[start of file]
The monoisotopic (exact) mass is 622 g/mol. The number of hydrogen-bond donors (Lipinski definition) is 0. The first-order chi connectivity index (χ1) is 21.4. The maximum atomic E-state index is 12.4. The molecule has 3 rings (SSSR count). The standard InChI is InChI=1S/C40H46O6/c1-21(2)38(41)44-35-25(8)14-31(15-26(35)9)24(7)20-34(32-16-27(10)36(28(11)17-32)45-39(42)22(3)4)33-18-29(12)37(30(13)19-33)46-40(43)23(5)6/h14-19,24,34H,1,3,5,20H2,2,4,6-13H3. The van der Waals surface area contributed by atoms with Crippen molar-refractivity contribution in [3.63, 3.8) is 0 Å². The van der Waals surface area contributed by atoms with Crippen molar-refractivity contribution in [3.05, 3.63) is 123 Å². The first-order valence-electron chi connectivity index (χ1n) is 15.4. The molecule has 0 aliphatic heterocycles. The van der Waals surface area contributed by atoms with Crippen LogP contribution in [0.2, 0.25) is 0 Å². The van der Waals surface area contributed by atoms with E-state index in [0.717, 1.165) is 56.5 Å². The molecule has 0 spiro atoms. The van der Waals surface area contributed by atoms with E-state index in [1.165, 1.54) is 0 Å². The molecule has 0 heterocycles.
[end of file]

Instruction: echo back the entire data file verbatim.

The monoisotopic (exact) mass is 622 g/mol. The number of hydrogen-bond donors (Lipinski definition) is 0. The first-order chi connectivity index (χ1) is 21.4. The maximum atomic E-state index is 12.4. The molecule has 3 rings (SSSR count). The standard InChI is InChI=1S/C40H46O6/c1-21(2)38(41)44-35-25(8)14-31(15-26(35)9)24(7)20-34(32-16-27(10)36(28(11)17-32)45-39(42)22(3)4)33-18-29(12)37(30(13)19-33)46-40(43)23(5)6/h14-19,24,34H,1,3,5,20H2,2,4,6-13H3. The van der Waals surface area contributed by atoms with Crippen molar-refractivity contribution in [3.63, 3.8) is 0 Å². The van der Waals surface area contributed by atoms with Crippen molar-refractivity contribution in [3.05, 3.63) is 123 Å². The first-order valence-electron chi connectivity index (χ1n) is 15.4. The molecule has 0 aliphatic heterocycles. The van der Waals surface area contributed by atoms with Crippen LogP contribution in [0.2, 0.25) is 0 Å². The van der Waals surface area contributed by atoms with E-state index in [0.717, 1.165) is 56.5 Å². The molecule has 0 spiro atoms. The van der Waals surface area contributed by atoms with E-state index in [1.165, 1.54) is 0 Å². The molecule has 0 heterocycles.